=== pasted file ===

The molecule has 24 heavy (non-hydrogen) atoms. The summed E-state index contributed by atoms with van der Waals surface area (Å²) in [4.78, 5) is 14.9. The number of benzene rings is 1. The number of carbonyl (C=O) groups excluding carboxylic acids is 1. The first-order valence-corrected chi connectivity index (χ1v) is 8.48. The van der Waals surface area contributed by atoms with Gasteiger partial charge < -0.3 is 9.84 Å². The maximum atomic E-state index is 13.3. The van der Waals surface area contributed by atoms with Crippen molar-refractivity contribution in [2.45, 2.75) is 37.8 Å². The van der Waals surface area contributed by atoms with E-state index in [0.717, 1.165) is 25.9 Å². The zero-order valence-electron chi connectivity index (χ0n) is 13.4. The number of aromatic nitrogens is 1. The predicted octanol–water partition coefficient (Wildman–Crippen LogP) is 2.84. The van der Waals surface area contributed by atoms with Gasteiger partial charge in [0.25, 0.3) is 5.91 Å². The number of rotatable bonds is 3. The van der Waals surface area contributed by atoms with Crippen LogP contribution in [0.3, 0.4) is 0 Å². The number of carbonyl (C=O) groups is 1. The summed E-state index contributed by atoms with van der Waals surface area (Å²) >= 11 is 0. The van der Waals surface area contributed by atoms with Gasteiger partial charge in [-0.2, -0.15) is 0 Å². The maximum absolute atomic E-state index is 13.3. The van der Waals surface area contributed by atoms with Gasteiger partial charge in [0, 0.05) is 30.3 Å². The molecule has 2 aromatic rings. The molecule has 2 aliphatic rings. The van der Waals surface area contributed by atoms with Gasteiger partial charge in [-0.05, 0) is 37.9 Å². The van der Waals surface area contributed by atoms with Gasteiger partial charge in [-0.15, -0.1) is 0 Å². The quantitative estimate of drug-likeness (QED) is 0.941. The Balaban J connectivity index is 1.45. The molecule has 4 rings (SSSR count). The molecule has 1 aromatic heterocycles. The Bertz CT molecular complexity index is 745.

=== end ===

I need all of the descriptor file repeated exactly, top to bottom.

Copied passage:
The molecule has 24 heavy (non-hydrogen) atoms. The summed E-state index contributed by atoms with van der Waals surface area (Å²) in [4.78, 5) is 14.9. The number of benzene rings is 1. The number of carbonyl (C=O) groups excluding carboxylic acids is 1. The first-order valence-corrected chi connectivity index (χ1v) is 8.48. The van der Waals surface area contributed by atoms with Gasteiger partial charge < -0.3 is 9.84 Å². The maximum atomic E-state index is 13.3. The van der Waals surface area contributed by atoms with Crippen molar-refractivity contribution in [2.45, 2.75) is 37.8 Å². The van der Waals surface area contributed by atoms with E-state index in [0.717, 1.165) is 25.9 Å². The zero-order valence-electron chi connectivity index (χ0n) is 13.4. The number of aromatic nitrogens is 1. The predicted octanol–water partition coefficient (Wildman–Crippen LogP) is 2.84. The van der Waals surface area contributed by atoms with Gasteiger partial charge in [0.25, 0.3) is 5.91 Å². The number of rotatable bonds is 3. The van der Waals surface area contributed by atoms with Crippen LogP contribution in [0.3, 0.4) is 0 Å². The number of carbonyl (C=O) groups is 1. The summed E-state index contributed by atoms with van der Waals surface area (Å²) >= 11 is 0. The van der Waals surface area contributed by atoms with Gasteiger partial charge in [-0.2, -0.15) is 0 Å². The maximum absolute atomic E-state index is 13.3. The van der Waals surface area contributed by atoms with Gasteiger partial charge in [0, 0.05) is 30.3 Å². The molecule has 2 aromatic rings. The molecule has 2 aliphatic rings. The van der Waals surface area contributed by atoms with Gasteiger partial charge in [-0.05, 0) is 37.9 Å². The van der Waals surface area contributed by atoms with Gasteiger partial charge in [-0.15, -0.1) is 0 Å². The quantitative estimate of drug-likeness (QED) is 0.941. The Balaban J connectivity index is 1.45. The molecule has 4 rings (SSSR count). The molecule has 1 aromatic heterocycles. The Bertz CT molecular complexity index is 745.